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Our Mission

Trae Scoops is a culturally responsive organization that promotes lifelong wellness of individuals, their families, and the community through advocacy, education, and support.

Our Vision

Trae Scoops sets out to promote conversations, in a non-traditional venue, by providing awareness, motivation, and support to individuals in the community.

Our Approach

Trae Scoops aims to assist individuals with developing self-awareness from a holistic-based approach centered around the eight dimensions of wellness.

Meet our Owner


La'Tracia Jones Caldwell

Founder & CEO

La’Tracia "Trae” Jones Caldwell is a fully Licensed Clinical Social Worker and Owner of Trae Scoops and Pursuing Peace, PLLC, based out of Charlotte, North Carolina.

In 2011, La’Tracia obtained her Bachelor's of Arts degree from North Carolina Agricultural and Technical State University where she majored in Sociology with a concentration in Family Consumer Science. She earned her Master of Social Work degree from The University of North Carolina at Charlotte in 2016. In 2017, she became a certified Family Centered Treatment Therapist. La’Tracia has served as a School-Based Therapist, Clinical Lead of Intensive In-Home and Outpatient Therapist. She has experience working with Foster Care, Adoption, Child Abuse, Neglect/Exploitation, Sexual Behaviors, Substance Dependency, Psychiatric Residential Treatment Facility, Domestic Violence, At-Risk Youth, Chronic Homelessness, and Human Trafficking.

In 2020, La'Tracia took a leap of faith and decided to open her own private practice, Pursuing Peace, PLLC. Her approaches include but are not limited to Motivational Interviewing, Cognitive Behavioral Therapy, Person-Centered Therapy, Problem Solving, Task-Centered, Solution-Focused, Narrative, Crisis, and System of Care.


Our Framework

Trae Scoops uses a unique framework fusing together Erik Erikson's Psychosocial Stages of Development and Substance Abuse and Mental Health Service Administration (SAMHSA) 8 dimensions of wellness. Unresolved issues throughout early childhood developmental accompanied with an imbalance within the 8 dimensions of wellness can lead to unsuccessful relationships, loneliness, emotional isolation, and feelings of worthlessness, often appearing in later years; 18-65.

Many of you may have heard of Erik Erikson's Psychosocial Stages of Development. In it, Erikson maintains that personality develops in a predetermined order through eight stages of psychosocial development, from infancy to adulthood. Trae Scoops addresses challenges with audiences between 18 to 65 years of age.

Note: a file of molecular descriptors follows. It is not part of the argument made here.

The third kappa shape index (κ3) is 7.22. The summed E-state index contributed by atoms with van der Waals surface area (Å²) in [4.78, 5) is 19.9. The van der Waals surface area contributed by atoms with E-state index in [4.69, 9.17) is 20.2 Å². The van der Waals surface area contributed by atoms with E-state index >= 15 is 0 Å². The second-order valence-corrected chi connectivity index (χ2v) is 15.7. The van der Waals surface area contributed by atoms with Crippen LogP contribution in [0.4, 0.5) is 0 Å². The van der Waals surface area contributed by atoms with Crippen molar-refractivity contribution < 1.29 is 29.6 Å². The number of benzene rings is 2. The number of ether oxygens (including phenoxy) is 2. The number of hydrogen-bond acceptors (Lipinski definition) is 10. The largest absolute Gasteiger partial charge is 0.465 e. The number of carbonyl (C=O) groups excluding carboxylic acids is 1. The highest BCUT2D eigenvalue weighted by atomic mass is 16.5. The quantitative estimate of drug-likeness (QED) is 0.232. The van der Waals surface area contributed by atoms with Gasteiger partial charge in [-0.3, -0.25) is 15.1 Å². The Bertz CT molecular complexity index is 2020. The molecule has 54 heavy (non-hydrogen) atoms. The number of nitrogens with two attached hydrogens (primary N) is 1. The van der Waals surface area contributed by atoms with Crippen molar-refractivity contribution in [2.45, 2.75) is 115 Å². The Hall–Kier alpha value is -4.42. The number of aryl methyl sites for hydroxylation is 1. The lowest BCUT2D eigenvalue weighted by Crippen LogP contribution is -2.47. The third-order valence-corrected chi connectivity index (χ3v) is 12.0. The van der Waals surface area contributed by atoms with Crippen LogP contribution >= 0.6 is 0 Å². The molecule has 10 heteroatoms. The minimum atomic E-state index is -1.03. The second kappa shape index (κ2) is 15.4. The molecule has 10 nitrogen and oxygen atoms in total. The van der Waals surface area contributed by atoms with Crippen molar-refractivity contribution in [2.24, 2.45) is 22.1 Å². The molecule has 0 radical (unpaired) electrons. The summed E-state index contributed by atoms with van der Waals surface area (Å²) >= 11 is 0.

Through these ages, individuals are focused on forming healthy relationships with peers to avoid loneliness and isolation and making contributions that add value to society such as through work, parenthood or caring for others. Unresolved issues in early childhood development can lead to unsuccessful relationships, loneliness, emotional isolation and feelings of worthlessness which can appear between the ages of 18 and 65.

McLeod, S. A. (2008) Erik Erikson | Psychosocial Stages - Simply Psychology Retrieved from

1 Dunn, H.L., (1961) High Level Wellness, Beatty Press: Arlington, VA.



Our Story

Have you ever experienced something remarkable? Something lasting? Better yet, something unforgettable? Well, I have. In 2010, I was scheduled to have pituitary tumor surgery.

During the pre-op appointment, the surgeon informed me that I could potentially lose my taste and smell for a year. At that moment I was extremely hesitant. To know I could possibly be without two of my senses, I would think, that would give anyone a cause to pause.

In my heart of hearts, I knew it was the best thing for me. While in recovery it was reported, to my mother, that I would not eat anything. I would not eat crackers, fruit, not even applesauce. Without thinking, my mom told the staff, “Give her ice cream.” Nurses thought, I would not be able to taste the ice cream.

My mom KNEW, that ice cream was and is my favorite. So they agreed to go forward with my mom’s suggestion. While still resting in recovery, my mother proceeded to give me cold, creamy, sweet food. The taste was familiar, something I could never forget. I said, “Ma! God is good! That’s the one with the cows. I can taste it.” She said in an angelic affirming voice,” Yes Baby. It’s Blue Bell.”

You see, ice cream has always been a constant companion in my life. Some of my earliest memories include ice cream. I would ask, “Can I have ice cream?” after every meal, after playing outside, after brushing my teeth, after being put on punishment, “just one little scoop?” To needing that one scoop to revoke the notion of, possibly, being tasteless.

Trae Gimmie The Scoop!

Learn more about how La’Tracia’s love for ice cream helped get her through a life-threatening event.